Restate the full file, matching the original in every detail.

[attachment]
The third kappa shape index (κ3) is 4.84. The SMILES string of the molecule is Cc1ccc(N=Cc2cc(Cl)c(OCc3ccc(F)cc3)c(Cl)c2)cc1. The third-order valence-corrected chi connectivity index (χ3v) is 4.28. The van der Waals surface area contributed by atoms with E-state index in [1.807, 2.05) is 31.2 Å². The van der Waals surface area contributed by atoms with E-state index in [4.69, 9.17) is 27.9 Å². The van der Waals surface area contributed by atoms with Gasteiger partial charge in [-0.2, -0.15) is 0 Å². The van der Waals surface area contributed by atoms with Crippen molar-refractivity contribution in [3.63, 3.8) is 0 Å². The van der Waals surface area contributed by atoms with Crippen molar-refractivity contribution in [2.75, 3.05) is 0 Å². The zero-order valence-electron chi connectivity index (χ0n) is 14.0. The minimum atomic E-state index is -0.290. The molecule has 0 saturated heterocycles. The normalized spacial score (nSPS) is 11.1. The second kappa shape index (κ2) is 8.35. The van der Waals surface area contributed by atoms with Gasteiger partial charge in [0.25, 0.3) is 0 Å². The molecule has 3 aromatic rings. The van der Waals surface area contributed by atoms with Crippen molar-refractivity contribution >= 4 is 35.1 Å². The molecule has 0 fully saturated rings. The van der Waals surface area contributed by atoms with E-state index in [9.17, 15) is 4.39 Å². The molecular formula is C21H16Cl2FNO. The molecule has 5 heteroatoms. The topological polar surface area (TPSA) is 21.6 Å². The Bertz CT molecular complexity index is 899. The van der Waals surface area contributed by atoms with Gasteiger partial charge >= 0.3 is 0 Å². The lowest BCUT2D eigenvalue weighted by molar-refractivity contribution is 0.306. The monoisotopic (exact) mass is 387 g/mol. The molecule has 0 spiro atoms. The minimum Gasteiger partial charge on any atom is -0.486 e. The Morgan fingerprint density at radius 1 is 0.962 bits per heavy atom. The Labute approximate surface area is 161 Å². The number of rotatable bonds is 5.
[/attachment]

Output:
The third kappa shape index (κ3) is 4.84. The SMILES string of the molecule is Cc1ccc(N=Cc2cc(Cl)c(OCc3ccc(F)cc3)c(Cl)c2)cc1. The third-order valence-corrected chi connectivity index (χ3v) is 4.28. The van der Waals surface area contributed by atoms with E-state index in [1.807, 2.05) is 31.2 Å². The van der Waals surface area contributed by atoms with E-state index in [4.69, 9.17) is 27.9 Å². The van der Waals surface area contributed by atoms with Gasteiger partial charge in [-0.2, -0.15) is 0 Å². The van der Waals surface area contributed by atoms with Crippen molar-refractivity contribution in [3.63, 3.8) is 0 Å². The van der Waals surface area contributed by atoms with Crippen molar-refractivity contribution in [2.75, 3.05) is 0 Å². The zero-order valence-electron chi connectivity index (χ0n) is 14.0. The minimum atomic E-state index is -0.290. The molecule has 0 saturated heterocycles. The normalized spacial score (nSPS) is 11.1. The second kappa shape index (κ2) is 8.35. The van der Waals surface area contributed by atoms with Gasteiger partial charge in [0.25, 0.3) is 0 Å². The molecule has 3 aromatic rings. The van der Waals surface area contributed by atoms with Crippen molar-refractivity contribution >= 4 is 35.1 Å². The molecule has 0 fully saturated rings. The van der Waals surface area contributed by atoms with E-state index in [9.17, 15) is 4.39 Å². The molecular formula is C21H16Cl2FNO. The molecule has 5 heteroatoms. The topological polar surface area (TPSA) is 21.6 Å². The Bertz CT molecular complexity index is 899. The van der Waals surface area contributed by atoms with Gasteiger partial charge >= 0.3 is 0 Å². The lowest BCUT2D eigenvalue weighted by molar-refractivity contribution is 0.306. The monoisotopic (exact) mass is 387 g/mol. The molecule has 0 spiro atoms. The minimum Gasteiger partial charge on any atom is -0.486 e. The Morgan fingerprint density at radius 1 is 0.962 bits per heavy atom. The Labute approximate surface area is 161 Å². The number of rotatable bonds is 5.